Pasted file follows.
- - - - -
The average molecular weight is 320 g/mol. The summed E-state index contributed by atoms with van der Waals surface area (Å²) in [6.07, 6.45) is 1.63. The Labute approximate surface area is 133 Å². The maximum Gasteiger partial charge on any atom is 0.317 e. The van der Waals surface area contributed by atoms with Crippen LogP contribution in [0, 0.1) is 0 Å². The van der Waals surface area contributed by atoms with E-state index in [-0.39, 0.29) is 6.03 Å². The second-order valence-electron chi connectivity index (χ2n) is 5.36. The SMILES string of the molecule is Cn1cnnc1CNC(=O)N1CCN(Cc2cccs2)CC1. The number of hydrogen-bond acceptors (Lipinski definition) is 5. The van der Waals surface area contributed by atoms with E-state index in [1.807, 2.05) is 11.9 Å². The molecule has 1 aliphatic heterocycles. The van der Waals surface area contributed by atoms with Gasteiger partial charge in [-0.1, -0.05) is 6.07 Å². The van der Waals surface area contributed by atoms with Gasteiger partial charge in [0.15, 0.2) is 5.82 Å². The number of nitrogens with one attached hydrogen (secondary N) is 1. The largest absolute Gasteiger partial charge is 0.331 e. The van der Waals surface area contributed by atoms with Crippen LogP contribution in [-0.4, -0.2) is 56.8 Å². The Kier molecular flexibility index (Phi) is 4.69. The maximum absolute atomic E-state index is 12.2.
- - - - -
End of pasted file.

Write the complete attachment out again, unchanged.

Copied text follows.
The average molecular weight is 320 g/mol. The summed E-state index contributed by atoms with van der Waals surface area (Å²) in [6.07, 6.45) is 1.63. The Labute approximate surface area is 133 Å². The maximum Gasteiger partial charge on any atom is 0.317 e. The van der Waals surface area contributed by atoms with Crippen LogP contribution in [0, 0.1) is 0 Å². The van der Waals surface area contributed by atoms with E-state index in [-0.39, 0.29) is 6.03 Å². The second-order valence-electron chi connectivity index (χ2n) is 5.36. The SMILES string of the molecule is Cn1cnnc1CNC(=O)N1CCN(Cc2cccs2)CC1. The number of hydrogen-bond acceptors (Lipinski definition) is 5. The van der Waals surface area contributed by atoms with E-state index in [1.807, 2.05) is 11.9 Å². The molecule has 1 aliphatic heterocycles. The van der Waals surface area contributed by atoms with Gasteiger partial charge in [-0.1, -0.05) is 6.07 Å². The van der Waals surface area contributed by atoms with Gasteiger partial charge in [0.15, 0.2) is 5.82 Å². The number of nitrogens with one attached hydrogen (secondary N) is 1. The largest absolute Gasteiger partial charge is 0.331 e. The van der Waals surface area contributed by atoms with Crippen LogP contribution in [-0.4, -0.2) is 56.8 Å². The Kier molecular flexibility index (Phi) is 4.69. The maximum absolute atomic E-state index is 12.2.